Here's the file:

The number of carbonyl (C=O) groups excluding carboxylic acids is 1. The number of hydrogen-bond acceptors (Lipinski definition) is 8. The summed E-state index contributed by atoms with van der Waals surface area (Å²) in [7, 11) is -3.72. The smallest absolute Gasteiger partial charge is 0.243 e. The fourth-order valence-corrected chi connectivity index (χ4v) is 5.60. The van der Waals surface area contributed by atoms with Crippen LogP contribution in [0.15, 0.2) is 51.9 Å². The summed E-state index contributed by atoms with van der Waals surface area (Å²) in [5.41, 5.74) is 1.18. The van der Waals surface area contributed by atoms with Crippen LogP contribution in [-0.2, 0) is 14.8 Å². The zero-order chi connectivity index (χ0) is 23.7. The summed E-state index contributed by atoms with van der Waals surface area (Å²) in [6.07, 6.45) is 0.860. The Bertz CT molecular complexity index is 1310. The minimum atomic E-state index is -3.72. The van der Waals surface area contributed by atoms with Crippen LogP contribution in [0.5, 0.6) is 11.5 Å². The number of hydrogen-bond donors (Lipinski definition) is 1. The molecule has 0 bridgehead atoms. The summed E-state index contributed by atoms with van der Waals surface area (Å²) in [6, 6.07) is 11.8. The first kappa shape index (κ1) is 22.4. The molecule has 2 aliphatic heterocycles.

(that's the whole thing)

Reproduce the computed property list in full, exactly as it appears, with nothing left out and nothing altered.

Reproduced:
The number of carbonyl (C=O) groups excluding carboxylic acids is 1. The number of hydrogen-bond acceptors (Lipinski definition) is 8. The summed E-state index contributed by atoms with van der Waals surface area (Å²) in [7, 11) is -3.72. The smallest absolute Gasteiger partial charge is 0.243 e. The fourth-order valence-corrected chi connectivity index (χ4v) is 5.60. The van der Waals surface area contributed by atoms with Crippen LogP contribution in [0.15, 0.2) is 51.9 Å². The summed E-state index contributed by atoms with van der Waals surface area (Å²) in [5.41, 5.74) is 1.18. The van der Waals surface area contributed by atoms with Crippen LogP contribution in [-0.2, 0) is 14.8 Å². The zero-order chi connectivity index (χ0) is 23.7. The summed E-state index contributed by atoms with van der Waals surface area (Å²) in [6.07, 6.45) is 0.860. The Bertz CT molecular complexity index is 1310. The minimum atomic E-state index is -3.72. The van der Waals surface area contributed by atoms with Crippen LogP contribution in [0.5, 0.6) is 11.5 Å². The number of hydrogen-bond donors (Lipinski definition) is 1. The molecule has 0 bridgehead atoms. The summed E-state index contributed by atoms with van der Waals surface area (Å²) in [6, 6.07) is 11.8. The first kappa shape index (κ1) is 22.4. The molecule has 2 aliphatic heterocycles.